Nov 30, 2017
The 5 Drivers to Watch out for in Japan
I personally believe that if you are planning to see any part of Japan outside the city that a road trip is the way to go. Why? Japan has well-maintained roads, excellent expressways with even more incredible rest areas, and countless fascinating detours that will provide far more interesting memories than the standard tourist traps along bus or train routes.
I've driven tens of thousands of kilometers in over 37 of 47 prefectures, and I've seen all the different types of drivers out there. On the whole, Japanese drivers are safe, patient, and courteous, but you have to be aware some special types of drivers. Please bear in mind that these are general categories of drivers I have encountered, so by no means is this an indictment of everyone who could potentially see themselves in those buckets. No, this is just some notes of caution of bad habits associated with the bad eggs in those categories so that you can drive safely along your journeys in Japan.
That said, here are the five types of (potentially) dangerous drivers you'll find on Japanese roads:
1) The Sunday Driver
I personally don't recommend driving on Sunday if you can avoid it. First, it tends to be the most heavily trafficked day of the week for leisure activities, which means that if you are on vacation, you'll run into traffic heading to most of your destinations. Second, and more importantly, it is also the only day of the week that many people drive. I know most countries in the world have some term for Sunday drivers, but it is especially apt for Japan. If practice makes perfect, 1 out of 7 days a week can leave unsure hands behind the wheel.
On Sunday, you'll tend to see a lot more erratic behavior on the road. The places I've seen the most danger is with merging onto expressways, changing lanes, and sudden stopping. The best things you can do is to maintain a consistent speed if you are in a lane with a car trying to merge (don't try to be too courteous or too aggressive). Be sure to watch out for poor lane changing habits (no signal, late signal, failure to check blind spot, etc.). Finally, keep a safe distance, especially in cities or towns where folks may suddenly stop to park or turn looking for their destinations.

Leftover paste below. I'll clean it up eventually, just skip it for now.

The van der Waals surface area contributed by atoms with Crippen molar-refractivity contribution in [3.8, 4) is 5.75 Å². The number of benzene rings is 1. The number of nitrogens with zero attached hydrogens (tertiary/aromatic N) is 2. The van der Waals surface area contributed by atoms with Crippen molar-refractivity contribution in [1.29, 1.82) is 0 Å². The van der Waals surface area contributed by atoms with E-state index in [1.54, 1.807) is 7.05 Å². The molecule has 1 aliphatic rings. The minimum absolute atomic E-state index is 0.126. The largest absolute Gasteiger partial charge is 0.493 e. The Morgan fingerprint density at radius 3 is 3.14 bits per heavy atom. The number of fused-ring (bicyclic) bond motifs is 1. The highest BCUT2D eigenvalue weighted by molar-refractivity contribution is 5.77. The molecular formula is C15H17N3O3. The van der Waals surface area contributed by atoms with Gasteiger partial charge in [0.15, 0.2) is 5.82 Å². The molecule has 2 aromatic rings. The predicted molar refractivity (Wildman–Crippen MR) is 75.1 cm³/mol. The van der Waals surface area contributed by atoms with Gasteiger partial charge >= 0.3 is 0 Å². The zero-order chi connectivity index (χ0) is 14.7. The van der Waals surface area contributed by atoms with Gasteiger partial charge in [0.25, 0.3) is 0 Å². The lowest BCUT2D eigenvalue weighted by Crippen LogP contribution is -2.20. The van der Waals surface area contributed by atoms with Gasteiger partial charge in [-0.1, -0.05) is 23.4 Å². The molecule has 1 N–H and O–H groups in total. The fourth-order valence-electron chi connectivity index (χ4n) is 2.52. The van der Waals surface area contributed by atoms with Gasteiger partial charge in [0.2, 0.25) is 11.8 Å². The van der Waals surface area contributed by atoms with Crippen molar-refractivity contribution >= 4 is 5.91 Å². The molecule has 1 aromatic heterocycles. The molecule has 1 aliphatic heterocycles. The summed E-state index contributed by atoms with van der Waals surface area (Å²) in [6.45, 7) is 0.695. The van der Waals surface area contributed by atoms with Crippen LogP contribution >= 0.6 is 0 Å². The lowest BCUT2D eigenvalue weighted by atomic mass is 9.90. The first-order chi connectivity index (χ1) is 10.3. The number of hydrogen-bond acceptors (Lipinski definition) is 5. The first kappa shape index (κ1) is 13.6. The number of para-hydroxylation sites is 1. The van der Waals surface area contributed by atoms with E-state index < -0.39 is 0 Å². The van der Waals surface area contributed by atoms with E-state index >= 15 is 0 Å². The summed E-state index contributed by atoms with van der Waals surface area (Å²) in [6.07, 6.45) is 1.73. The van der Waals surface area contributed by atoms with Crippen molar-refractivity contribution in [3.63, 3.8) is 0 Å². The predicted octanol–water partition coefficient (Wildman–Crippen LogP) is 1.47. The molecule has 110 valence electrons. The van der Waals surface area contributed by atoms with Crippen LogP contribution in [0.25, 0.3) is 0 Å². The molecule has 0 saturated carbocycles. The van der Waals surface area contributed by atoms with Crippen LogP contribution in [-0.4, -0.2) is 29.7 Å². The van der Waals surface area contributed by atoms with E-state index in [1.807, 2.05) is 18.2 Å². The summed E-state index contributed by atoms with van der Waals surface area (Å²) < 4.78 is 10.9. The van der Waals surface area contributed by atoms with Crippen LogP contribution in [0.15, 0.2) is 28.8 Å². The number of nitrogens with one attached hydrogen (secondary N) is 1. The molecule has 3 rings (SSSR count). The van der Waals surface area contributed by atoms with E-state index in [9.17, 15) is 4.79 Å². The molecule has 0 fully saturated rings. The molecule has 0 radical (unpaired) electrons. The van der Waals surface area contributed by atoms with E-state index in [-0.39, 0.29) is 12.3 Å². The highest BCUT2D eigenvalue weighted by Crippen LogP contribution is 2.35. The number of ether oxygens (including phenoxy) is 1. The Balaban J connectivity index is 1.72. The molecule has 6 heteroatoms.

2) The New Driver
In Japan, you'll encounter vehicles with this sticker on the back:
This indicates a new driver, and it carries with it all of the associated risks. For the most part, new drivers in Japan have limited experience driving save for what they did in their respective driving schools--being solo on the open road may be new to them.
If you see the sticker, be sure to keep a safe distance when following, be patient, and try to avoid aggressive overtaking.
3) The Elderly Driver
In addition to stickers for new drivers, there are also stickers for elderly drivers (suggested to display for drivers over 70; mandatory for drivers over 75):
At the risk of sounding stereotypical, there are a few driving traits common to these stickered drivers: driving at slower speeds; failure to signal properly; rolling stops; and overall lack of concern for whether or not you are going to hit them (in a less negative tone: trust that you will do the right thing in responding to their driving actions). As long as you're aware of those things, just adjust accordingly and there will be no problems!
4) The Taxi Driver